Congressional budget stalemate may spur recession, report states

By Alan Fram

Associated Press

Published: Wednesday, Aug. 22 2012 8:00 p.m. MDT

Elmendorf said his office has since lowered its expectations for economic activity. He said the economy was already showing signs of being hurt by uncertainty over the looming tax increases and spending cuts.

"We think that the economy right now is being held back by anticipation of this fiscal tightening," he said.

The report underscored that lawmakers face no easy answers.

While extending the tax cuts and avoiding the spending slashes would keep the economy stronger over the next two years, continuing those policies for the long term would produce annual budget deficits averaging almost $1 trillion for the next decade. That would produce debt totaling nearly $10 trillion for that period — pushing the government's cumulative debt to 90 percent of the size of the economy by 2022, a proportion unseen since just after World War II and widely considered badly damaging by economists.

That, said Elmendorf, "would put us on a path of federal debt that would ultimately be unsustainable."

Yet while ending the tax cuts and letting the spending cuts occur would cause quick economic damage, it would also produce more deficit reduction. If the tax cuts expire and spending reductions take place in January, next year's budget shortfall would be $641 billion — down from just over $1 trillion if the opposite occurs, the report said.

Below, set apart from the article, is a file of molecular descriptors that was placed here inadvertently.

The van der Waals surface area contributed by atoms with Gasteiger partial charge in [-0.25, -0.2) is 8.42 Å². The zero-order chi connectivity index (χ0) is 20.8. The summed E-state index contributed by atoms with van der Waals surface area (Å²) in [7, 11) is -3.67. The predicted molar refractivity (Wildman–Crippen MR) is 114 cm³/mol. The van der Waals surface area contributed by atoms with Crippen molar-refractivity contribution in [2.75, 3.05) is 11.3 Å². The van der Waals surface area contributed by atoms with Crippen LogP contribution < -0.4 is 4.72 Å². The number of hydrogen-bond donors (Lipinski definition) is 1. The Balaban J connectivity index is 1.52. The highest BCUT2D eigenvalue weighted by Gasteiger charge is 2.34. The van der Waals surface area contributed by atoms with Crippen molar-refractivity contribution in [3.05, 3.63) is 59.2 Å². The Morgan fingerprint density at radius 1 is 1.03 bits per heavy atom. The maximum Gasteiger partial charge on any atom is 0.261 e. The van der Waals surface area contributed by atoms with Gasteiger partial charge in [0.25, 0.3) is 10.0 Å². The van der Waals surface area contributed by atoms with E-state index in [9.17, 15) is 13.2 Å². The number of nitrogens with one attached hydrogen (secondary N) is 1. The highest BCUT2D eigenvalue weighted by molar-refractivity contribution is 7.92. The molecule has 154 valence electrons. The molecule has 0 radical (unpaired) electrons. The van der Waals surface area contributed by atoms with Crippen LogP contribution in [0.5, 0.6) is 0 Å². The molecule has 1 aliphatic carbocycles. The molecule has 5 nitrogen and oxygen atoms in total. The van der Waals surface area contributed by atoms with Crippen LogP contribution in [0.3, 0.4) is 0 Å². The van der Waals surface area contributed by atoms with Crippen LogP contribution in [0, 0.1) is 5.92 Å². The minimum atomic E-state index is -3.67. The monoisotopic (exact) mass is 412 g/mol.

The budget office projected a $1.1 trillion federal deficit for 2012, the fourth straight year the government's shortfall will exceed $1 trillion.

It also envisions an economy recovering at only a modest pace the rest of this year, growing at an annual rate of 2.25 percent.

In two other findings that relate to this year's partisan battles, the budget office estimated that federal revenues — including income and payroll taxes — will reach 15.7 percent the size of the economy this year — well below the 18 percent average of the past 40 years.

Federal spending will hit an estimated 22.9 percent of the economy's size — above the 21 percent average of the past four decades.

Republicans say the government taxes and spends too much, assertions with which many Democrats disagree.

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